taking any HRT.

For women who have had their womb removed and who are using
oestrogen-only HRT for 5 years, little or no increase in breast
cancer risk is shown.

There is no evidence that HRT will prevent a heart attack.

For women who have had their womb removed and are taking
oestrogen-only therapy there is no increased risk of developing a
heart disease.
Stroke
The risk of getting a stroke is about 1.5-times higher in HRT users
than in non-users. The number of extra cases of stroke due to use
of HRT will increase with age.

Compare
Women aged 50 to 79 who are not taking HRT, on average, 9 to 17
in 1,000 will be diagnosed with breast cancer over a 5-year period.
For women aged 50 to 79 who are taking oestrogen-progestagen
HRT over 5 years, there will be 13 to 23 cases in 1,000 users (i.e.
an extra 4 to 6 cases).


Regularly check your breasts. See your doctor if you notice
any changes such as:


dimpling of the skin



changes in the nipple



any lumps you can see or feel

Women aged 50 to 69 who are not taking HRT, on average about 2
women in 1,000 will be diagnosed with ovarian cancer over a 5 year
period. For women who have been taking HRT for 5 years, there
will be between 2 and 3 cases per 1,000 users (i.e. up to 1 extra
case).
Effects of HRT on heart and circulation

Blood clots can be serious, and if one travels to the lungs, it can
cause chest pain, breathlessness, fainting or even death.

2. Spread the gel over an area 1–2 times the size of your hand.
3. Allow the gel to dry for a few minutes.

Pregnancy, breast-feeding and fertility
Sandrena is for use in postmenopausal women only. If you become
pregnant, stop using Sandrena and contact your doctor.

4. Wash your hands after applying the gel. Avoid contact of the gel
with your eyes. The gel may irritate your eyes.
5. Do not wash the area where you have applied the gel for at
least one hour.

Driving and using machines
No studies on the effects of Sandrena on the ability to drive and use
machines have been performed.
Sandrena contains propylene glycol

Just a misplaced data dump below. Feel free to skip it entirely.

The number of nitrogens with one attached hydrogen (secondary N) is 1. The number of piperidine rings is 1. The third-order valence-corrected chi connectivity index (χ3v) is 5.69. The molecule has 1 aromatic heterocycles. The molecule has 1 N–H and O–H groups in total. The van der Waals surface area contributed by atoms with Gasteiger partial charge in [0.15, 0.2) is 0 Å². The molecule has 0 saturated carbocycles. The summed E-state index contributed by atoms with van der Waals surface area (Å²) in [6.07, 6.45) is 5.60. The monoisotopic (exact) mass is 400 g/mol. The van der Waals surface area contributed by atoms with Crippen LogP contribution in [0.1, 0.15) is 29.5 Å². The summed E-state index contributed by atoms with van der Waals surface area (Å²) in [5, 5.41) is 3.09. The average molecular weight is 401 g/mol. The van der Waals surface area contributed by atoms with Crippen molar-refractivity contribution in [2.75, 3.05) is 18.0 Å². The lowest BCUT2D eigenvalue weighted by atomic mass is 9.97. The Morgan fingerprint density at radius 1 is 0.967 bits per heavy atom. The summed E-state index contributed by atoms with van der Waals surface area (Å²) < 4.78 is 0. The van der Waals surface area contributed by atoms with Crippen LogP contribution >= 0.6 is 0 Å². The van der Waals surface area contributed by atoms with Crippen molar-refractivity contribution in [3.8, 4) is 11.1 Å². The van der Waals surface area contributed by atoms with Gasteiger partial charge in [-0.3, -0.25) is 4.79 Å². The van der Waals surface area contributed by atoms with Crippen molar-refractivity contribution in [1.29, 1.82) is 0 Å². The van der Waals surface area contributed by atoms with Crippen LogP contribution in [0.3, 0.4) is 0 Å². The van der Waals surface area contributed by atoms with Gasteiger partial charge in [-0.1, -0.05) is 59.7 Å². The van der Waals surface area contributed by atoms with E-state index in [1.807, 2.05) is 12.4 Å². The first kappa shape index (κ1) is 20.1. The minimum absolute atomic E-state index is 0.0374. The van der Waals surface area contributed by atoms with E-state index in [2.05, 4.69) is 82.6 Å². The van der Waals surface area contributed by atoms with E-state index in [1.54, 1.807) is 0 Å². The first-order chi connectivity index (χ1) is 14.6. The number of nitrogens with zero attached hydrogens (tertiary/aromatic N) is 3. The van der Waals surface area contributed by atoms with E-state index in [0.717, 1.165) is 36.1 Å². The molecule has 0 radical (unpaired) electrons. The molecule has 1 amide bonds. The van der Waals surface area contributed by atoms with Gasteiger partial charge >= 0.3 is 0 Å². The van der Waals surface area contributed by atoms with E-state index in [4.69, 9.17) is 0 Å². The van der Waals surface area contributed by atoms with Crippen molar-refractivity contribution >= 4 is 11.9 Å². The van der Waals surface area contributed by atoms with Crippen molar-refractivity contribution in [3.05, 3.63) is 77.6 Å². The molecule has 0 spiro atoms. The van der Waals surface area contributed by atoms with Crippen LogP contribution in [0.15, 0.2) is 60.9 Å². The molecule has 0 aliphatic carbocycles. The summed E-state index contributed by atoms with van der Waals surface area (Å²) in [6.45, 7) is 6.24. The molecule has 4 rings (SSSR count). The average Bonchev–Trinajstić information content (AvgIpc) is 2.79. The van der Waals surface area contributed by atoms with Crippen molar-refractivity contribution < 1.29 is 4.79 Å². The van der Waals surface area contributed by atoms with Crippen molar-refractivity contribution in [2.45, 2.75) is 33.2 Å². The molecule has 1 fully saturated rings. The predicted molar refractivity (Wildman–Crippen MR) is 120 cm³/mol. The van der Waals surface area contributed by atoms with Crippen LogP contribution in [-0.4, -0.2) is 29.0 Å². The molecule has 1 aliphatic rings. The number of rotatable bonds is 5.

Sandrena contains propylene glycol, which may cause skin
irritation.

If you need to have surgery
If you are going to have surgery, tell the surgeon that you are using
Sandrena. You may need to stop using Sandrena about 4 to 6
weeks before the operation to reduce the risk of a blood clot (see
section 2, Blood clots in a vein). Ask your doctor when you can start
using Sandrena again.
If you use more Sandrena gel than you should

3. How to use Sandrena
Always use this medicine exactly as your doctor or pharmacist has
told you. Check with your doctor or pharmacist if you are not sure.
When to start using Sandrena
You can start using Sandrena straight away if:


You have never used HRT before



You are changing over from a period-free HRT.

Wait for your period to end if:


You are changing over from another type of HRT where you
have a period.

If you have not had your womb removed, your doctor will
normally also prescribe another medicine containing the
hormone progestagen. This is normally a tablet taken for 12 to 14
days in each monthly cycle. After each course of progestagen you
will usually have a withdrawal bleed, like a period.

Sandrena comes in sachets of 0.5 mg estradiol in 0.5 g of gel, or in
sachets of 1 mg estradiol in 1g of gel.
Each pack of Sandrena 0.5 mg gel contains only 0.5 g sachets.

Looking at women in their 50s who are not taking HRT, on average,
8 in 1,000 would be expected to have a stroke over a 5-year period.
For women in their 50s who are taking HRT, there will be 11 cases
in 1,000 users, over 5 years (i.e. an extra 3 cases).

Use the amount of Sandrena gel that your doctor has prescribed.
Your doctor will aim to prescribe the lowest dose to treat your
symptom for as short as necessary. Speak to your doctor if you
think this dose is too strong or not strong enough.

Other conditions




HRT will not prevent memory loss. There is some evidence of a
higher risk of memory loss in women who start using HRT after
the age of 65. Speak to your doctor for advice.
Women with a tendency to discoloration of the skin (chloasma)
should minimise exposure to the sun or ultraviolet radiation
whilst using Sandrena.

Other medicines and Sandrena
Some medicines may interfere with the effect of Sandrena. This
might lead to irregular bleeding. This applies to the following
medicines:



The recommended dose is between 0.5 mg and 1.5 mg of
estradiol a day.



Use the following number of 0.5 g or 1 g sachets depending on
the dose, and the pack size prescribed by your doctor:

For a 0.5 mg daily dose: Use one 0.5 g sachet.
For a 1 mg daily dose: There are two options. Use one 1 g sachet